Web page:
Charlotte Hornets

Charlotte Hornets’ coach says he plans to fix his team’s porous defense. Here’s how.

The Charlotte Hornets would have been a playoff team last season had they been average defensively. Instead, they were bad.

The playoffs aren’t a realistic goal this season, but coach James Borrego says he will demand better defense, and playing time will be his leverage.

“I control the minutes. Our guys are going to be committed to the defensive end from day one,” Borrego said Tuesday. “If not, they’re just not going to play. That’s the bottom line.”

That was the most important thing I heard from Borrego as he addressed about 50 media members before training camp starts next week in Chapel Hill. The defense was poor last season for various reasons. Borrego is changing his approach, and he went out of his way Tuesday to say the players would be held accountable.

Some important context from the 2018-19 season: The Hornets were 11th among 30 NBA teams in offensive efficiency (112.1 points per 100 possessions), but were 23rd in defensive efficiency (113.16 points per 100 opponent possessions). The Hornets finished two games out of a playoff spot, so it wouldn’t have taken much to have replaced the Detroit Pistons in the post-season.

This year is different. Kemba Walker and Jeremy Lamb, the top two scorers, are gone, so being highly dependent on offense is self-defeating. Borrego also is committed to playing youth in a rebuild.

This season will be more about changing habits than counting victories. And the imperative is defense.

Telling on himself

Borrego admits he contributed to the defensive problem last season by over-reaching in his scheme: The former San Antonio assistant used the Spurs system, which doesn’t compromise between guarding the lane and the 3-point line. That demands great experience and communication, and the Hornets weren’t up to that.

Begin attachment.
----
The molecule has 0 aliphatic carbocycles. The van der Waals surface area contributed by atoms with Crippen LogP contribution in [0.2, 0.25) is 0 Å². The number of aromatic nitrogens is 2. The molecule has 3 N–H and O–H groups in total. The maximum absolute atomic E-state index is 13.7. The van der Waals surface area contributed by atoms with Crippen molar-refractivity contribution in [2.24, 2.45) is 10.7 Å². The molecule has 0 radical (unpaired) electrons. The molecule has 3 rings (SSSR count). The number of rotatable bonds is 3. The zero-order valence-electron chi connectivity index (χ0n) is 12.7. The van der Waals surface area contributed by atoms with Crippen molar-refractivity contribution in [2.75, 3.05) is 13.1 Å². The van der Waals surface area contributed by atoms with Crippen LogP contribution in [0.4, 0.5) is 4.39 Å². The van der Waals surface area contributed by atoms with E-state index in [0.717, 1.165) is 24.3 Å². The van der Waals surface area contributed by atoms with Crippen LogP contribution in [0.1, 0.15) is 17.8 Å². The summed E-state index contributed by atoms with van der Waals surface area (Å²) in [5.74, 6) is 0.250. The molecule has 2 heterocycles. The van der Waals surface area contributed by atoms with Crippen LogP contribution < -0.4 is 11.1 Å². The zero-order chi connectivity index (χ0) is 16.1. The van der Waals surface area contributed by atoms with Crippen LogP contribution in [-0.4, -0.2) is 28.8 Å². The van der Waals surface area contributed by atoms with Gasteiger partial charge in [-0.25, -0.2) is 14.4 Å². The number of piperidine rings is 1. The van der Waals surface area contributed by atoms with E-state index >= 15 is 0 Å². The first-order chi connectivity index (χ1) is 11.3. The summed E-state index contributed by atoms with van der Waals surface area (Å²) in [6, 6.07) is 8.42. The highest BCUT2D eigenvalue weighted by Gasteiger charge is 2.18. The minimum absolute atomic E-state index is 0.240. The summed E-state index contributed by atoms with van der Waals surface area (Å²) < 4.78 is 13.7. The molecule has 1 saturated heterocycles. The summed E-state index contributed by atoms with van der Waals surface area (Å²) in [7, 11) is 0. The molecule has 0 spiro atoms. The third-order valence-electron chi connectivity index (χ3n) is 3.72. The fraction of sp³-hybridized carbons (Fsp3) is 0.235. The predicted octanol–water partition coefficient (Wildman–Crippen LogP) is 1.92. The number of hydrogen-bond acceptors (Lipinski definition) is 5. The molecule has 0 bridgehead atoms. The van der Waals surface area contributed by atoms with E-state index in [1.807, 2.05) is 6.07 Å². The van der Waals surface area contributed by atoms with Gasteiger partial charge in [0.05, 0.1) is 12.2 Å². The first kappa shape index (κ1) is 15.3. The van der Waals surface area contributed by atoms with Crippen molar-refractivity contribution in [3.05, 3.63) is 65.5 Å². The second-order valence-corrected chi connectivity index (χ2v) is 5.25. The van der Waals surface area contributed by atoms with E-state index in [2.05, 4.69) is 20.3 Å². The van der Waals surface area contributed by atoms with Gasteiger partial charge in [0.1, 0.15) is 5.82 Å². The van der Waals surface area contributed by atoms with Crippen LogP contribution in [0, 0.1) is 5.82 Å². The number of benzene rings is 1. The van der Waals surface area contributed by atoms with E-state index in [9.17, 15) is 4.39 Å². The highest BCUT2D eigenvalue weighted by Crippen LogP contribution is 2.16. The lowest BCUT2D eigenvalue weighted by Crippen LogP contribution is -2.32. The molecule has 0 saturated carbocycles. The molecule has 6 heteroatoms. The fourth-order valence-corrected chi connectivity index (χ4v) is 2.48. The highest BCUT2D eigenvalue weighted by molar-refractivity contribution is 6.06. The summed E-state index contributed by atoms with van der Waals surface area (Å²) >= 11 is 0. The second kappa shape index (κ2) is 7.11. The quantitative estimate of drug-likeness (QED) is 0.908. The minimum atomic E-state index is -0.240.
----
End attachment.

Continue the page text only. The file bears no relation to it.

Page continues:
So they were poor at both: 23rd in opponent 3-point percentage and 16th in points in the paint allowed.

“What could I have done better to help that group last year?” Borrego said. “This year I’m going to keep it simple, aggressive and very clear. We’re not going to change our coverages, and try to protect (both) the 3 and the rim, to be this perfect defense we had in San Antonio. We’re not built that way.”

Borrego confessed that by not compromising, “I left us in No Man’s Land.”

Clarity to accountability

Borrego must have used the words “clear” and “clarity” 20 times in a 40-minute question-and-answer session Tuesday. In self-evaluating his rookie season as an NBA head coach, he concluded he needs to be even more fundamental and assertive in communicating to the players.

“It’s all about accountability, but you bring that with clarity,” Borrego said. “To hold people accountable, people need to know what’s expected of them.

“Absolutely, I think I’m more clear (in season two) with our group on what I believe in.”

Borrego wasn’t meek as a rookie coach, but he had two new bosses to please in general manager Mitch Kupchak and owner Michael Jordan. Those two didn’t tell him who to play last season, but it was clear Borrego staked out his territory recently when he told the Observer he didn’t consider it his job to worry about which players had the longest contracts or the biggest salaries.

His goal, he says, is to change culture and habits, and develop young players. Obviously, shooting guard Malik Monk must improve defensively (Monk added a much-needed 20 pounds this off-season), but Dwayne Bacon and Miles Bridges also must improve defensively to reach expectations.

Borrego might not make more money than his first-round players, or in some cases have more job security. But he does have great power in controlling minutes — to the extent he’s willing to wield it.

“If you want to get somebody’s attention, if you’re going to say you’re about defense,” the coach said, “then that should be tied to playing time.”